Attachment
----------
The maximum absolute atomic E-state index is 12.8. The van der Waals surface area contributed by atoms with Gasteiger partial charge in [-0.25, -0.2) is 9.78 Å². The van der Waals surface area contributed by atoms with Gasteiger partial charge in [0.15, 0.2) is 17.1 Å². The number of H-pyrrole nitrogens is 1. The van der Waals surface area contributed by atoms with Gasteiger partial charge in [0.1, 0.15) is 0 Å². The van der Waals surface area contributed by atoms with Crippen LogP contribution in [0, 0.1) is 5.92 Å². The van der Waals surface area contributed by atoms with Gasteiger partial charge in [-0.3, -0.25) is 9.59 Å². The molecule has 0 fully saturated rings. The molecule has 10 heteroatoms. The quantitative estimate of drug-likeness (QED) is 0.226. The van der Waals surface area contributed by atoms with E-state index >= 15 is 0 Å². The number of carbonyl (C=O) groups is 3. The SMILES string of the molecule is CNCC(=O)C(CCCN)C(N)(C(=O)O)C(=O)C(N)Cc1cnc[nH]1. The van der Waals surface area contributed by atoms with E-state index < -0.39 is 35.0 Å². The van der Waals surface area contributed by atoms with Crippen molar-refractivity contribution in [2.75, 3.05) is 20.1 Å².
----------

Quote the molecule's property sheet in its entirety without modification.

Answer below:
The maximum absolute atomic E-state index is 12.8. The van der Waals surface area contributed by atoms with Gasteiger partial charge in [-0.25, -0.2) is 9.78 Å². The van der Waals surface area contributed by atoms with Gasteiger partial charge in [0.15, 0.2) is 17.1 Å². The number of H-pyrrole nitrogens is 1. The van der Waals surface area contributed by atoms with Gasteiger partial charge in [0.1, 0.15) is 0 Å². The van der Waals surface area contributed by atoms with Crippen LogP contribution in [0, 0.1) is 5.92 Å². The van der Waals surface area contributed by atoms with Gasteiger partial charge in [-0.3, -0.25) is 9.59 Å². The molecule has 0 fully saturated rings. The molecule has 10 heteroatoms. The quantitative estimate of drug-likeness (QED) is 0.226. The van der Waals surface area contributed by atoms with E-state index >= 15 is 0 Å². The number of carbonyl (C=O) groups is 3. The SMILES string of the molecule is CNCC(=O)C(CCCN)C(N)(C(=O)O)C(=O)C(N)Cc1cnc[nH]1. The van der Waals surface area contributed by atoms with E-state index < -0.39 is 35.0 Å². The van der Waals surface area contributed by atoms with Crippen molar-refractivity contribution in [2.75, 3.05) is 20.1 Å².